This is a big, huge deal. For months, Alan Simpson, one of the co-chairs of the President’s fiscal commission, has been lashing out at AARP and Grover Norquist in the same breath. (Having a hard time finding a video clip on it now, but I’ve heard Simpson’s AARP-Norquist rant live at the Peter G. Peterson Foundation’s fiscal summit and at the Committee for a Responsible Federal Budget’s annual dinner most recently.) But today the Wall Street Journal’s Laura Meckler reports:
WASHINGTON—AARP, the powerful lobbying group for older Americans, is dropping its longstanding opposition to cutting Social Security benefits, a move that could rock Washington’s debate over how to revamp the nation’s entitlement programs.
The decision, which AARP hasn’t discussed publicly, came after a wrenching debate inside the organization. In 2005, the last time Social Security was debated, AARP led the effort to kill President George W. Bush’s plan for partial privatization. AARP now has concluded that change is inevitable, and it wants to be at the table to try to minimize the pain.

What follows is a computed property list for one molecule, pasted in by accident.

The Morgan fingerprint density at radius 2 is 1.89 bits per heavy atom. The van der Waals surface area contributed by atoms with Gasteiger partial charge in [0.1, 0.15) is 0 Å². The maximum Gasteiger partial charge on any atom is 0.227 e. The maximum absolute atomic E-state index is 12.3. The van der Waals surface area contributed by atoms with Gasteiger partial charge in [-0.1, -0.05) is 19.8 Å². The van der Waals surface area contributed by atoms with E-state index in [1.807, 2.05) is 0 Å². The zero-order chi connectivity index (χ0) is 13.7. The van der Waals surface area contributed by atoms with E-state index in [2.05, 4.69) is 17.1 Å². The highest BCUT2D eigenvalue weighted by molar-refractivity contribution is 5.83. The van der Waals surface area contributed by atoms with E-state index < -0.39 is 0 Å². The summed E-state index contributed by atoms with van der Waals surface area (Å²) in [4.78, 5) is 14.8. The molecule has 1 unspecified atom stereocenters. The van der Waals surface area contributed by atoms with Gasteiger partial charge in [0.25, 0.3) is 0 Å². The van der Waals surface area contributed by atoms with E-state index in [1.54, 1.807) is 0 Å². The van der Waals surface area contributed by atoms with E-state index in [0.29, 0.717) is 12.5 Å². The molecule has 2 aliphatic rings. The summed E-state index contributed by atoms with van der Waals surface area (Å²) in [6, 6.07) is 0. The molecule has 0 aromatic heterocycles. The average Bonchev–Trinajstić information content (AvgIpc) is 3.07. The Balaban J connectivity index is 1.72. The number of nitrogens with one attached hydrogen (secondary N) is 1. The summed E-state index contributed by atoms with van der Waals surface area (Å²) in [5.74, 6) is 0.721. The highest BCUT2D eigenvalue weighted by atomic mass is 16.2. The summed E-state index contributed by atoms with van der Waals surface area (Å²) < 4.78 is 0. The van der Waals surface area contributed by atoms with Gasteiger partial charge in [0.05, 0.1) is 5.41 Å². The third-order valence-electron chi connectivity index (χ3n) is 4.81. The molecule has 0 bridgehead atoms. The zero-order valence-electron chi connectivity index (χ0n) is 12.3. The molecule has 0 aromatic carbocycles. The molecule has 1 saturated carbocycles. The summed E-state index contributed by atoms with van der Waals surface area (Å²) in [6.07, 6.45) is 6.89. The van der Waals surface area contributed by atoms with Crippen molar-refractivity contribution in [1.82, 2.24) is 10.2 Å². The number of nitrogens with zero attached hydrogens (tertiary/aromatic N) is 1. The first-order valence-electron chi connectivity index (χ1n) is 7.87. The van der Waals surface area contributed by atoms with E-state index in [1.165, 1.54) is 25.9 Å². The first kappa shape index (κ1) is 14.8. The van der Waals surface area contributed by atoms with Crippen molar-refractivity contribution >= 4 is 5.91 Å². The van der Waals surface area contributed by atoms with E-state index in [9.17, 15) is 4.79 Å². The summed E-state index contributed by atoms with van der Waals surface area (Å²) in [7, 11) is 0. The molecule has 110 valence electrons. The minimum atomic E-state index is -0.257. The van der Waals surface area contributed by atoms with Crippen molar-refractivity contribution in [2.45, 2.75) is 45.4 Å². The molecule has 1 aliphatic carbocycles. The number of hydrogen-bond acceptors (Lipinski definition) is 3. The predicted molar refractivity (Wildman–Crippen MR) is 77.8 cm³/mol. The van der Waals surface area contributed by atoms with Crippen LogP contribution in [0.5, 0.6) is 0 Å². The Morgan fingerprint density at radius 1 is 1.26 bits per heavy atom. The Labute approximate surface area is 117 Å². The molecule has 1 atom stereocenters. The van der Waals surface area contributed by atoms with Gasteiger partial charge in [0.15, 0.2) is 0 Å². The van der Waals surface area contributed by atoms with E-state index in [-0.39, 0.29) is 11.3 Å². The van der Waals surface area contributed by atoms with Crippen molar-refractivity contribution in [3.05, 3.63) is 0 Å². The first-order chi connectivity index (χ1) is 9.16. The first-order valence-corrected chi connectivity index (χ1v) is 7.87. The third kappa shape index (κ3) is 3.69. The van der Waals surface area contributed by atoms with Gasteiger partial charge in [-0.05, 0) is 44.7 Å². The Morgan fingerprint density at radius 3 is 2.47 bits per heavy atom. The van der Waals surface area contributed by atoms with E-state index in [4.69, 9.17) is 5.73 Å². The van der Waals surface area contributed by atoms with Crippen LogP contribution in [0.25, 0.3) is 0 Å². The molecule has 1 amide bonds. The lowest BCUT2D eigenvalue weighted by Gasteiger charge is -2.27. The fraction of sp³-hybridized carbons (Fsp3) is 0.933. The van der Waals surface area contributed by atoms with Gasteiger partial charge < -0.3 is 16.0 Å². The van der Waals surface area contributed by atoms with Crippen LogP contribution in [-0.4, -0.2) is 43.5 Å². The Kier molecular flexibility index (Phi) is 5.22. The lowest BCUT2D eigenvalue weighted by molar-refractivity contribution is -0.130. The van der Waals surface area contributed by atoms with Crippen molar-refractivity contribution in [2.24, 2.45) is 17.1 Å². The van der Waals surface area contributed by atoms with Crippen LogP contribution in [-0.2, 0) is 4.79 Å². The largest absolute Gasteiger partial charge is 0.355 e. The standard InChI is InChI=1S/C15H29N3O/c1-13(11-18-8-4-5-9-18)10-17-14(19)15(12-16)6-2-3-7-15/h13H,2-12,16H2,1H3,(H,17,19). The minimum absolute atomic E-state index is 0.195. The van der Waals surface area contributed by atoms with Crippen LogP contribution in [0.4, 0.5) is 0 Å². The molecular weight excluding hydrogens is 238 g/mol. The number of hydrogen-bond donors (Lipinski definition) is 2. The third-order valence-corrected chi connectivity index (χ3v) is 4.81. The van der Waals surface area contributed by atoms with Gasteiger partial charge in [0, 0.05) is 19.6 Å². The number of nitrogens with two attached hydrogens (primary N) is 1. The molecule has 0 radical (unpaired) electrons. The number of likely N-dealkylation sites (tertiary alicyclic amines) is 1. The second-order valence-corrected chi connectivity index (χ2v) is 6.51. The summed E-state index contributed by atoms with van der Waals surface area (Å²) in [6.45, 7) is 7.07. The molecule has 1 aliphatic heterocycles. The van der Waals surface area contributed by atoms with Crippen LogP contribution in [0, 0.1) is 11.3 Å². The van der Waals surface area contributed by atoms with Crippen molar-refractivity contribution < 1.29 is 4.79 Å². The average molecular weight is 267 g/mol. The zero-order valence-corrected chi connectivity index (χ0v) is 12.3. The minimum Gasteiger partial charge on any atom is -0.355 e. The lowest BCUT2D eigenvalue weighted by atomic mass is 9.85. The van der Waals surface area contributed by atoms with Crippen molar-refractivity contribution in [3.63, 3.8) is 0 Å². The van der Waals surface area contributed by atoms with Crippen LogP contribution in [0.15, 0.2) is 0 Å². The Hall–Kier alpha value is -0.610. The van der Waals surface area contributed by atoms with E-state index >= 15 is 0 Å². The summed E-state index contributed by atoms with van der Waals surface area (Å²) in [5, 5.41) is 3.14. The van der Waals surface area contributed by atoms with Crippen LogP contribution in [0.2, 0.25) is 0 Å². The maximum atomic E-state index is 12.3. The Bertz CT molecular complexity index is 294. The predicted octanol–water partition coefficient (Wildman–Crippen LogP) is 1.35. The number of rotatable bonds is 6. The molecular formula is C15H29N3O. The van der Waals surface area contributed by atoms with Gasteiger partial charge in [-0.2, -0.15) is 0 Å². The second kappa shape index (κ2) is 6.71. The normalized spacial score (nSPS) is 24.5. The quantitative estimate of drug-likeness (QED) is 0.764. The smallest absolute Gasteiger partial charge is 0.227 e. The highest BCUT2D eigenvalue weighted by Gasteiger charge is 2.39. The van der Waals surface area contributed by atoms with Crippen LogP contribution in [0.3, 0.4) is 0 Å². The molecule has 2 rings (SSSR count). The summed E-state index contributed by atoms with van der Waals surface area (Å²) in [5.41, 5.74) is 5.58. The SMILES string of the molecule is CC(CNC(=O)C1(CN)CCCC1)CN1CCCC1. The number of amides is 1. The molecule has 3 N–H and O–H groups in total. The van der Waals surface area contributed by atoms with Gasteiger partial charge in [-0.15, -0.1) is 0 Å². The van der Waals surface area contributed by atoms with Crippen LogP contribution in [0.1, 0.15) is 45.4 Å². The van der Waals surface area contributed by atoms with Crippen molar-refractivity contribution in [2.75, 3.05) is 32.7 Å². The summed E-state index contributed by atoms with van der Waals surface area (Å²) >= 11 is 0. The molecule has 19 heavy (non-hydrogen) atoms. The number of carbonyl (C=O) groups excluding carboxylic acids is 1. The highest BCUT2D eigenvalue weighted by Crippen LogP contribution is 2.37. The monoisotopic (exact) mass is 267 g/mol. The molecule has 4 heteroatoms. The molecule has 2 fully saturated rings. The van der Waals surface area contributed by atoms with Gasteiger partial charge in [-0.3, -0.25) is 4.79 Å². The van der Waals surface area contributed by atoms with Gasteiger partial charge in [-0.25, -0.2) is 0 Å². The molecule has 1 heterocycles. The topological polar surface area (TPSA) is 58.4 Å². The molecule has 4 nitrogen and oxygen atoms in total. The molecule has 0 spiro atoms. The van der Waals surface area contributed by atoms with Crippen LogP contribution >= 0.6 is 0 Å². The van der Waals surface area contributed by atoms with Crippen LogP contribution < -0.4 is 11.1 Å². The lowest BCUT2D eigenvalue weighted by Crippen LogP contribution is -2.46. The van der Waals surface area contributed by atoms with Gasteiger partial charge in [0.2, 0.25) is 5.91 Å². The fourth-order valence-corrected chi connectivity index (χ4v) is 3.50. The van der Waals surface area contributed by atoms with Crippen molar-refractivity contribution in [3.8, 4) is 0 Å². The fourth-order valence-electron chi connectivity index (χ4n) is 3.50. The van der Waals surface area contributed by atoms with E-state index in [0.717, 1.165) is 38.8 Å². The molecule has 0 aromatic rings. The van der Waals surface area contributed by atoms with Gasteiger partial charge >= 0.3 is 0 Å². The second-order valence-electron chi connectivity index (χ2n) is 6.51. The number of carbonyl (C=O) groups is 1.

“The ship was sailing. I wanted to be at the wheel when that happens,” said John Rother, AARP’s long-time policy chief and a prime mover behind its change of heart…
In an early sign of its new approach, AARP declined to join a coalition of about 300 unions, women’s groups and liberal advocacy organizations created to fight Social Security benefit cuts. “The coalition’s role was to kind of anchor the left, and our role is going to be to actually get something done,” said Mr. Rother.
So good for you, AARP, and in particular, good for you, John Rother. I know it’s hard for many of these same Social Security advocates to understand that some of us who support voluntary, well-considered reform of Social Security–as an alternative to risking its demise from not-so-benign neglect–are actually advocates for Social Security, too. But AARP understands now. AARP’s decision is a prime example of the very tough choices that have to be made, weighing policy wisdom against political pressure, when it comes to fiscal responsibility.
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